Limited monitoring and enforcement of labour laws exposes workers to labour exploitation, particularly in the informal sector.61 In the ready-made garments sector, numerous sub-contracting factories operate with minimal oversight, and a culture of impunity enables persistent abuses by management.62 In the aftermath of the pandemic, thousands of workers were fired or furloughed,63 and many more experienced wage theft,64 causing extreme financial hardship65 and increased vulnerability to forced labour, with informal workers, migrants, and women particularly at risk.66
Similar risks are documented in tea estates, where piece rates force workers to enlist the help of their families to meet quotas (around 23 kilograms of tea leaves per day) or risk having their pay cut.67 Tea workers are subject to low wages, excessive hours, unsanitary accommodation, and fear of punishment.68 Exploitation within tea estates often spans generations and is fuelled by persistent poverty, racism, and social inequality.69 Women comprise the majority of tea leaf pickers and are further disadvantaged by gender discrimination and lack of access to childcare.70
Despite significant progress to reduce poverty in recent decades,71 over 20 per cent of the nation still lives below the poverty line.72 Lack of income opportunities leads many Bangladeshis to migrate abroad where they are vulnerable to exploitation by sub-agents.73 In the wake of COVID-19, migrants who were forced to return were at risk of debt bondage, and often experienced wage withholding.74 Children also faced greater risks during the pandemic, with some – particularly boys – taking up hazardous work or moving from already risky to even more dangerous jobs amid an 18-month long school closure.75
|Survivors of slavery are identiﬁed and supported||Criminal justice mechanisms||National and regional level coordination||Risk factors are addressed||Government and business supply chains||Total|
Bangladesh had among the strongest responses to modern slavery in the region, reflecting a range of legislative measures to combat modern slavery. However, efforts to enforce legislation were severely limited, as were efforts to identify and support survivors.
While the government has taken some action to improve victim identification, including through training for police and immigration officials, training is not regular,76 and authorities reportedly detained some foreign victims for immigration violations without screening for indicators of trafficking.77 While standard operating procedures to identify victims are available for Ministry of Home Affairs officials,78 there are no national guidelines for all first responders, and there is no national referral mechanism to ensure victims are referred to services. Further, government-supported services are not accessible for male and foreign victims, and survivors are reportedly held in shelters against their will.79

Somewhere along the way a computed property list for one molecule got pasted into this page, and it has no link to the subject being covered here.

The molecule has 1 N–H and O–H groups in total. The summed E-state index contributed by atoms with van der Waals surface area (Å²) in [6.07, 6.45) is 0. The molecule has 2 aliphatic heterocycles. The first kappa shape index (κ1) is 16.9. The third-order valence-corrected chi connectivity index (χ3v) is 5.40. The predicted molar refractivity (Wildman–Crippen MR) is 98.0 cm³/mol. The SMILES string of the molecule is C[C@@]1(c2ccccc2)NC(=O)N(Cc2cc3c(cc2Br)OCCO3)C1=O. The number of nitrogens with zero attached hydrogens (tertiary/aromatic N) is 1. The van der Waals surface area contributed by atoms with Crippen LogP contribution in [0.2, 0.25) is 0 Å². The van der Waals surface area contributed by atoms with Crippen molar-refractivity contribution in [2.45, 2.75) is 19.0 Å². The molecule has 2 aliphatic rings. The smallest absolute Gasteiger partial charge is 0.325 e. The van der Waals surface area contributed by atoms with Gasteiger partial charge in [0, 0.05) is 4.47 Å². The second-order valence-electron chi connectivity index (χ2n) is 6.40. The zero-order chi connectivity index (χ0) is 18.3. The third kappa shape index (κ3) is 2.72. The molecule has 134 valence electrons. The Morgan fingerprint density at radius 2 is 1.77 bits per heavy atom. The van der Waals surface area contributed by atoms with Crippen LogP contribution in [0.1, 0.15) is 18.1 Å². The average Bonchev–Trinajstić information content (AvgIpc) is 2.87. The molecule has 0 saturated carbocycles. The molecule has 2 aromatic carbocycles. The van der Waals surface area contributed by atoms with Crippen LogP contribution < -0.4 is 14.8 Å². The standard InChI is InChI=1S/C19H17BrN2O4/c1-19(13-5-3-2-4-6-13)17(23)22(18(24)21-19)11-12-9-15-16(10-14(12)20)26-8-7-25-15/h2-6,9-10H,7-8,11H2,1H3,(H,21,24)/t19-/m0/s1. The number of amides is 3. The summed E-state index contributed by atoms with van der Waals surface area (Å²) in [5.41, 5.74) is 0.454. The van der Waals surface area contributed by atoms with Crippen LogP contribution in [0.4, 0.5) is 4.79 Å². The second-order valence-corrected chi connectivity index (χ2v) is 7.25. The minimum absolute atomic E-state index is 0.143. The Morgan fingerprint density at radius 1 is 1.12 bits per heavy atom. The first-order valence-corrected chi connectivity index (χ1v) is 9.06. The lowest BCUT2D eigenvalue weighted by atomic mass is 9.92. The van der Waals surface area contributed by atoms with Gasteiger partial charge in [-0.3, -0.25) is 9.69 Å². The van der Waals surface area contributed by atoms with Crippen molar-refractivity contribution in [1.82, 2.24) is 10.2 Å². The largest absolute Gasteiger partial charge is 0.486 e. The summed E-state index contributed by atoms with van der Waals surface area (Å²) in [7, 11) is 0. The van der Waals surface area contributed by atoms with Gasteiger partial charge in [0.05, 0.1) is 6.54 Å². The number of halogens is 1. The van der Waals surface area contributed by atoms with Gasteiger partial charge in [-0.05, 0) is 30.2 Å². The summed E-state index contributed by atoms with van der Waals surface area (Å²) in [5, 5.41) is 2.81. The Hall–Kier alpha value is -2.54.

Bangladesh has a relatively strong legislative framework to combat modern slavery. The government acceded to the 2000 UN Trafficking in Persons Protocol in 2019, and ratified the Protocol of 2014 to the Forced Labour Convention, 1930 in early 2022.80 Bangladesh also criminalises most forms of modern slavery in line with international standards, including human trafficking under the 2012 Prevention and Suppression of Human Trafficking Act (PSHTA).81 However, lack of enforcement undermines the government’s criminal justice response. The court system has been overwhelmed, with nearly 5,800 human trafficking cases pending before the courts as of mid-2022.82 While the government has established seven special tribunals to accelerate proceedings,83 many survivors reportedly lack a sufficient understanding of the court process and the financial means necessary to pursue legal actions,84 limiting access to justice and compensation.
Limited access to justice is compounded by a lack of systematic training for the prosecution and judiciary,85 with judicial punishments for crimes tried by mobile courts reportedly insufficient,86 and conviction rates low.87 Moreover, there is evidence victims of trafficking have been punished for crimes committed while under the control of criminals,88 despite protection from criminalisation being enshrined under article 37 of the PSHTA.89 The High Court has not taken on trafficking claims filed by Rohingya,90 who are not protected by legislation in Bangladesh, and there are reports of official complicity in modern slavery cases, including among diplomatic staff.91